VOA Croatian Service closes; was descendant of VOA Serbo-Croatian dating to 1943.

Posted: 28 Nov 2011   Print   Send a link
Voice of America press release, 23 Nov 2011: "Voice of America’s Croatian Service signs off for the last time Wednesday, after 19 years of broadcast history that began during the bloody breakup of the former Yugoslavia, and ends with Croatia’s emergence as a democratic member of the European community. VOA Director David Ensor called the service 'a model of journalistic integrity that provided the people of Croatia with fair and impartial news during the dark days of civil war in the Balkans.' Ensor commended the service, which he said, 'served as a vital source of independent reporting and insight into American policy.' Voice of America established its Croatian Language Service on February 20, 1992, a time when the most brutal war since World War II was raging in the Balkans. Spun off from the former Yugoslav Service which had been broadcasting to the area since 1943, VOA Croatian broadcasts began on radio, but were quickly expanded into television. The service was one of VOA’s first to establish an online presence." -- The closure of VOA Croatian has been included in recent BBG budget requests. See previous post. VOA Serbian continues.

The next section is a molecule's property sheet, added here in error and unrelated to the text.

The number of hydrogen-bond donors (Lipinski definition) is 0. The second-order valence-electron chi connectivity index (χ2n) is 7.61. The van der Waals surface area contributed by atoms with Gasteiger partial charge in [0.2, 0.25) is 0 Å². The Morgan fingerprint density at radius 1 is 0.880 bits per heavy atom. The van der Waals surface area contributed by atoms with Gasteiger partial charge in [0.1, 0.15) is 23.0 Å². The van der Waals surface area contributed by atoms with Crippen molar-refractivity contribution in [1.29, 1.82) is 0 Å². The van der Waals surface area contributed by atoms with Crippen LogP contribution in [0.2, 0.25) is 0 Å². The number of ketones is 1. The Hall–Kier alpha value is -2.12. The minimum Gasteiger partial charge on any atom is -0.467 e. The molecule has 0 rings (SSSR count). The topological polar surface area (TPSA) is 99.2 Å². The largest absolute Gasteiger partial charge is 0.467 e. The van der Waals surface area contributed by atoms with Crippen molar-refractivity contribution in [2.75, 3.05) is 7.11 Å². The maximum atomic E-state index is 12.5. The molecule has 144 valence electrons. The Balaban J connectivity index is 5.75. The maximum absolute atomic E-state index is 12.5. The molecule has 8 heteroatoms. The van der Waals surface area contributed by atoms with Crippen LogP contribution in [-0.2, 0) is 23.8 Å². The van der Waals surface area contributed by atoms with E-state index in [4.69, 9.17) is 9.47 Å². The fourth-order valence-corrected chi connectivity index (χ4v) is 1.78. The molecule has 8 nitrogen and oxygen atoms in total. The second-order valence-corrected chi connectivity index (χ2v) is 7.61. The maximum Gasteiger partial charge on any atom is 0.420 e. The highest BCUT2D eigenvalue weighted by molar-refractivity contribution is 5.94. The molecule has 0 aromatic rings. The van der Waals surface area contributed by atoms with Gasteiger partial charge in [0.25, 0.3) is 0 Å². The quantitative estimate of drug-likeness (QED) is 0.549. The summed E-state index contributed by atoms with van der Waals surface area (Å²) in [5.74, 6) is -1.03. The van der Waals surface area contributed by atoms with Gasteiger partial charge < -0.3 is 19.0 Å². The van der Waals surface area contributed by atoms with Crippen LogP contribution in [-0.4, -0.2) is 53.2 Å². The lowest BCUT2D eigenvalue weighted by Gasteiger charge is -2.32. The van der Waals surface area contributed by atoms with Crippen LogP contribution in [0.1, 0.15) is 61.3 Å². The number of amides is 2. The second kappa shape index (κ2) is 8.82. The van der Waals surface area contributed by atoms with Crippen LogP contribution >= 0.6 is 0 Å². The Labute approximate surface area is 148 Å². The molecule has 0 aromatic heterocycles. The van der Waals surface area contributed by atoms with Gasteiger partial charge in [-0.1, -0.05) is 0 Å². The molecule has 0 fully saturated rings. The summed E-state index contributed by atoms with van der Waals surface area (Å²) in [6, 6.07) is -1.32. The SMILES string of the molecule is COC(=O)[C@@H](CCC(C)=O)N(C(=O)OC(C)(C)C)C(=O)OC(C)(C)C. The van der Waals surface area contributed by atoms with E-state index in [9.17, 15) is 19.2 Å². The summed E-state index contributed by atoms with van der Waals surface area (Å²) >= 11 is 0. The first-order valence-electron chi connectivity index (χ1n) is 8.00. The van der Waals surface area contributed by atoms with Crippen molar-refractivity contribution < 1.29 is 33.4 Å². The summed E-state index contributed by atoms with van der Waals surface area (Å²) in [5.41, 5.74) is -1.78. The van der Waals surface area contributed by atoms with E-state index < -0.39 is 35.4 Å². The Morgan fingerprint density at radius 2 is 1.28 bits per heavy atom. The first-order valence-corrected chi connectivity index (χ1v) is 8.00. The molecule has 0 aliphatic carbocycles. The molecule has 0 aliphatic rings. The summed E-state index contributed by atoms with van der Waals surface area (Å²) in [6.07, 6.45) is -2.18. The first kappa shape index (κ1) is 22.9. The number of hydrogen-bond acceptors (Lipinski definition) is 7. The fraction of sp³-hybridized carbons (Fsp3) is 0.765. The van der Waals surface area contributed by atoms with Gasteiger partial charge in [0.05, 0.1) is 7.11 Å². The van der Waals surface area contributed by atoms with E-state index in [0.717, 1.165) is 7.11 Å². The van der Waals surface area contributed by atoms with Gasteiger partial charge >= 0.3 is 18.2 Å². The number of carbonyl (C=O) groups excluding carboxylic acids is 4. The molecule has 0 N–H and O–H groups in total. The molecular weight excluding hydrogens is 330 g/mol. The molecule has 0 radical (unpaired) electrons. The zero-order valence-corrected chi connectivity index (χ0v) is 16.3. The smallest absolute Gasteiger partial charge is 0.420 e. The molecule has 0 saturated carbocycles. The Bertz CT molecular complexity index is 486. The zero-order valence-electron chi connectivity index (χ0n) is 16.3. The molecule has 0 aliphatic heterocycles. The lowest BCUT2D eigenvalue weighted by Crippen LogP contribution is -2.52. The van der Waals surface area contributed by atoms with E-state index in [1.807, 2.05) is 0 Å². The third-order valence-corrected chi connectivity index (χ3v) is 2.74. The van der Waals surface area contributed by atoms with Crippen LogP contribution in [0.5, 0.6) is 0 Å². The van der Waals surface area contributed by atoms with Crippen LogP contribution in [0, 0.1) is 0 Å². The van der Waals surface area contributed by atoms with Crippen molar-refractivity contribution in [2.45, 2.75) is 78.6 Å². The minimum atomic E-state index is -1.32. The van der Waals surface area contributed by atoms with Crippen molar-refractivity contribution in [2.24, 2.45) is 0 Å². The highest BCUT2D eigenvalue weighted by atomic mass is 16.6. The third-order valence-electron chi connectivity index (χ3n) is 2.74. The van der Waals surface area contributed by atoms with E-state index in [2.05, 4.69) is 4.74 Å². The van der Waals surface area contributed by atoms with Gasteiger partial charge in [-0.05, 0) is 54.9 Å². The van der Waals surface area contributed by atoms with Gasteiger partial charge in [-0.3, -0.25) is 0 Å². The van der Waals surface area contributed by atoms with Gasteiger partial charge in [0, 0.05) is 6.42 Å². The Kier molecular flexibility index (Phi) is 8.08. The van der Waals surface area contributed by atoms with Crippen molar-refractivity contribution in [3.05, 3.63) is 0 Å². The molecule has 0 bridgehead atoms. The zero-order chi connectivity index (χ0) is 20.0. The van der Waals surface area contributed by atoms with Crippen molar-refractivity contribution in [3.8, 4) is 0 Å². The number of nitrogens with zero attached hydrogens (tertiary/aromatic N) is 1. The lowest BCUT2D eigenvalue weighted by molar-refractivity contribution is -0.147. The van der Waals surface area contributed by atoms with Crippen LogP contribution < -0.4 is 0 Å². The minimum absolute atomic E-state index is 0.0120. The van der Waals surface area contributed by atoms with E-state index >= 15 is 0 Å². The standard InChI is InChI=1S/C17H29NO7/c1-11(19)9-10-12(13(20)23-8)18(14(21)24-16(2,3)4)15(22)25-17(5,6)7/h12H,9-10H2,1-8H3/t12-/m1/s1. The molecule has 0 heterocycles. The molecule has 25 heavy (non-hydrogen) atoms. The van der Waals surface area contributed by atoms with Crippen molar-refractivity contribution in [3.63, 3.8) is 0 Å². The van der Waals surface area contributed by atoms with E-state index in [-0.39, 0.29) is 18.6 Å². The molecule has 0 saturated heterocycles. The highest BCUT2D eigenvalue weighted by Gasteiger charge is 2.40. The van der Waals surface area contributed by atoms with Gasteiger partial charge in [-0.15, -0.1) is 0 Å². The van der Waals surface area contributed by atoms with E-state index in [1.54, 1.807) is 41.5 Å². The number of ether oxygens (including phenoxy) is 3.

Washington Post, 28 Nov 2011, Tara Bahrampour: "The news was not surprising to employees of the Croatian service. For six years in a row, they were told their program may be canceled. But fans in Croatia were taken aback by a note posted Nov. 22 on the Web site, announcing that the next day’s broadcasts would be the last. 'I can’t believe what I’ve just read,' one wrote in an e-mail. One called VOA 'the only light in the darkness.' Employees of the service said they worry about leaving their audience at the mercy of homegrown news sources."